Category Archives: Environment

Another Day, Another Disaster

We had some torrential rain in Durham last night and early this morning staff at Lilly Library on East Campus reported water on the floor in the basement level. Facilities and Conservation Services quickly sprang into action to assess and respond to the needs of the affected collections.

Video tapes and cases set out to dry

Luckily no books were affected. Only some VHS tape cases and paperwork on a desk got wet, so we were able to set them out on tables with box fans and oscillating fans to dry.

Oscillating fans drying damp papersA crew from AfterDisaster also quickly arrived and began removing water from the carpets, opening the bases of walls to allow the sheetrock to dry, and setting up dehumidifiers. One of the dangers to book and paper collections after flooding is elevated relative humidity (RH) for long periods of time. This can promote mold growth, so their efforts will ensure that the RH returns to normal levels quickly.

This is the second basement water event we have had in as many months, but in both cases we followed our disaster plan and our collections came through relatively unscathed. It’s great to work with such a great team!

How Hot Is Your Book Drop?

We have two external book drops available to library patrons. The “Bostock” book drop is an aluminum box that sits under an archway between our two library buildings. It is somewhat protected from the elements by being under a stone archway and nestled against the library building. The “Drive By” book drop is a powder-coated steel box located at the back of the library near the parking lot. It sits in a sunny spot and is exposed to the elements. Last fall, a coworker in Circulation came to me with his concerns about the conditions of the books he retrieved from the external book drops. He said they often felt damp and even warm. I thought it would be interesting to put a HOBO datalogger in each of our external book drops to see what was happening inside.

Last August we put one HOBO in the Drive By book drop for a short test. I knew it was likely to be hot and humid in that box. I was eager to see the actual data. My advice? If you aren’t prepared for the truth, do not seek it. At its hottest, the Drive By box  reached 131 degrees Fahrenheit. At its most humid it reached 99% rH.

The graph that no preservation librarian wants to see.That test brought up a lot of questions. Since we were moving into the cooler and drier fall and winter seasons, we decided to do a longer test during the spring semester. This January, we put a HOBO in each of the external book drops and set them to record at the same time and interval rate so we could compare them to each other.

This afternoon I downloaded the data for the past week. This week was a typical North Carolina winter week. We had low temps in the 30F’s and high temps close to 60F. There were rainy days and sunny days.

Temperature readings in both book drops.

book drop rh
Environmental readings in both book drops from Feb. 11 to Feb. 19, 2016.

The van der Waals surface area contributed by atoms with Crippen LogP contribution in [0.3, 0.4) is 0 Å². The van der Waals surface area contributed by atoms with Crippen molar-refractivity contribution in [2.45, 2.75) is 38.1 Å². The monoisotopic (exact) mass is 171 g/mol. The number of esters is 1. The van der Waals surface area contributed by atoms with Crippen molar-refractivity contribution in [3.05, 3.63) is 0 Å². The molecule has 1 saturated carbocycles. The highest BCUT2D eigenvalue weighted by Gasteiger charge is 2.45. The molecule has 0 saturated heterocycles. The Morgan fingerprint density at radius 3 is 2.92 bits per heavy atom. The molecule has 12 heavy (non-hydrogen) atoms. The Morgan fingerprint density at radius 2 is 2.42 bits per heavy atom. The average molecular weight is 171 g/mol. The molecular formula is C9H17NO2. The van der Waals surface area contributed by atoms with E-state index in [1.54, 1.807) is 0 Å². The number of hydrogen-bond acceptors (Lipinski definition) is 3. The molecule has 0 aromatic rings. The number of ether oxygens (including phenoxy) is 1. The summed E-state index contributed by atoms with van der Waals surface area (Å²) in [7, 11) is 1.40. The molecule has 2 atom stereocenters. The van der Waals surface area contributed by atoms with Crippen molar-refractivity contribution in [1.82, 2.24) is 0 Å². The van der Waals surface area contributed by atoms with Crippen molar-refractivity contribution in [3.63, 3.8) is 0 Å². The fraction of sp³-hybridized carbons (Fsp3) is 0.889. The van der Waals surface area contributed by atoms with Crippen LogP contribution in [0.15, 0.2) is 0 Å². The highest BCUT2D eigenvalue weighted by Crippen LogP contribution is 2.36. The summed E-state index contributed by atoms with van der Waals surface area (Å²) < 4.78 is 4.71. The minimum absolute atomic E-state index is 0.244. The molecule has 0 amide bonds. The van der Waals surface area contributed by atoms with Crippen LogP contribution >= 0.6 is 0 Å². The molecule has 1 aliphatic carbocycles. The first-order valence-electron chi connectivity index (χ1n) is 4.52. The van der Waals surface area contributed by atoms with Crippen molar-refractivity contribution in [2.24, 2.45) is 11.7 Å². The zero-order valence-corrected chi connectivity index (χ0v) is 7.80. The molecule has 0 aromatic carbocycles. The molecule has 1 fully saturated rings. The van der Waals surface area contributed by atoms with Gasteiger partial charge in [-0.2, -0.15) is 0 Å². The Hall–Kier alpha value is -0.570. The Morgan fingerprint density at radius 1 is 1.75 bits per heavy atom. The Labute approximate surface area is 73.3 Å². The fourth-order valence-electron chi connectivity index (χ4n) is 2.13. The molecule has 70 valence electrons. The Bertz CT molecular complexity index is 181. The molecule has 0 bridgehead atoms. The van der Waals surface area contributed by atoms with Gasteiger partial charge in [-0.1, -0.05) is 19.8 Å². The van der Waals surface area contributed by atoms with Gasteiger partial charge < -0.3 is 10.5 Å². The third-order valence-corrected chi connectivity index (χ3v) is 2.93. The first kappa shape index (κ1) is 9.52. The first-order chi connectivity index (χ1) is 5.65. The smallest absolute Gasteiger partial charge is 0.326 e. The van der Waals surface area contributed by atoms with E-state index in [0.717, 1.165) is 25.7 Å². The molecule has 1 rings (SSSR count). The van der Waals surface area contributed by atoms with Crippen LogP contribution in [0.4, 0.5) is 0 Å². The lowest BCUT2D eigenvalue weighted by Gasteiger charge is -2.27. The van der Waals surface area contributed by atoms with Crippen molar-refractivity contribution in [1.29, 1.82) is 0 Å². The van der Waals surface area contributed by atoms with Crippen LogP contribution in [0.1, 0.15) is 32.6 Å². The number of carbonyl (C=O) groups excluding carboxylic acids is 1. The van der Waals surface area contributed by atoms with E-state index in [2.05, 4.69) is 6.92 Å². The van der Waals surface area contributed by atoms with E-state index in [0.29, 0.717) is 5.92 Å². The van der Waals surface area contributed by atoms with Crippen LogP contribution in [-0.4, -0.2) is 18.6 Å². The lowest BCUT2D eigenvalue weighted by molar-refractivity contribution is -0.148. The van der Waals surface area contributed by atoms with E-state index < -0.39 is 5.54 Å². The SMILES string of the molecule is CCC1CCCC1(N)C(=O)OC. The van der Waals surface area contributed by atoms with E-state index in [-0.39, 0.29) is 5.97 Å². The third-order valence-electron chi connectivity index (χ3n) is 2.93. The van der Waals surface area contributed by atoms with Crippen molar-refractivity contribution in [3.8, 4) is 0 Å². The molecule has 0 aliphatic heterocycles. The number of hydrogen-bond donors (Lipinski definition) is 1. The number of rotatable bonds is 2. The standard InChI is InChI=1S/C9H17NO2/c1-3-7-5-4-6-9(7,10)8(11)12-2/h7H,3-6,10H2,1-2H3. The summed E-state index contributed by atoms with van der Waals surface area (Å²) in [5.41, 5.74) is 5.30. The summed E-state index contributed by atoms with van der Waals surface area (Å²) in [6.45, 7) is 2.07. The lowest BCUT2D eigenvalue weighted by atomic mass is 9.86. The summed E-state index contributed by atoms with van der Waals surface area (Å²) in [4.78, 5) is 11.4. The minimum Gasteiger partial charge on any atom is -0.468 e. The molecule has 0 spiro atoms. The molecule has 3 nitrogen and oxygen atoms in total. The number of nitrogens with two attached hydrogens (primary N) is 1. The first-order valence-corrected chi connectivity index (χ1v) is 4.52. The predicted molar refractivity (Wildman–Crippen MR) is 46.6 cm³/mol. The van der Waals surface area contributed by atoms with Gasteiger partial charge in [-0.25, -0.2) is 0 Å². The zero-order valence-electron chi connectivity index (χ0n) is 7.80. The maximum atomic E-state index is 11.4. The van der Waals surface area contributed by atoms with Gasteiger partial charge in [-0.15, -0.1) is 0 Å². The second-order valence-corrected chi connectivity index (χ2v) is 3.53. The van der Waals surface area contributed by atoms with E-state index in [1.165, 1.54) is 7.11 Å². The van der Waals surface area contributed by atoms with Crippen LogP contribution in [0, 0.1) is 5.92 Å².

You can see that even in winter that steel box gets quite warm on sunny days. The humidity levels range from very wet to very arid. The aluminum box has its extremes, but they don’t spike as high as the steel box. It’s interesting to think about how the different metals, and the different locations, may be effecting the interior conditions.

I do not expect external book drops to have perfect preservation environments. I am, however, concerned about the extremes these environments present. I’m sharing this data with the Head of Access and Delivery Services so we can figure out what, if anything, we should recommend to the library in terms of these boxes.

I really love these HOBOs. They are easy to use and reasonably priced, and the data  can be easily downloaded in a variety of ways. Henry wrote a review of these HOBOs recently if you are interested in learning more about them.

 

 

 

1091 Project: Whither the Weather?

1091 graphicToday on the 1091 Project we bring you a weather reminder. Over the past several weeks we have had so much rain that we are out of a drought for the first time in three years. That’s a lot of rain. It didn’t come without a hitch.

You get to know your building pretty well and when it starts to rain you check the usual problem areas. During our recent downpours we had a few drips in the lab resulting, we think, from a clogged roof drain on the second floor. Of course, a few weeks ago a roof hatch was open when it rained, causing a leak on an upper floor.

Rain is just one element that we watch carefully. When the humidity levels are high in the summer or very low in winter, the air pulled into the HVAC system can affect the conditions in the stacks. We try to work with our Facilities department to mitigate the swings as much as possible within the system capabilities. Sun and wind are issues to keep an eye out for as well. We installed window shades in our exhibit space to reduce the sunlight entering the gallery. And this time of year we keep watch on hurricanes that come up the North Carolina coast that have the potential to drift inland bringing rain and damaging winds. The Duke Marine Lab Library on the eastern coast is especially vulnerable during hurricane season since it sits on a barrier island.

Bostock Library, Duke University
A beautiful early summer day on the patio between Perkins and Bostock libraries.

Of course, on a day as lovely as today you don’t think much about the problems the weather can cause for the library. Not that I’m complaining, but it is hard to return to the basement after your coffee break outside on such a glorious day.

Let’s travel west to see what the weather is like in Iowa at Parks Library Preservation.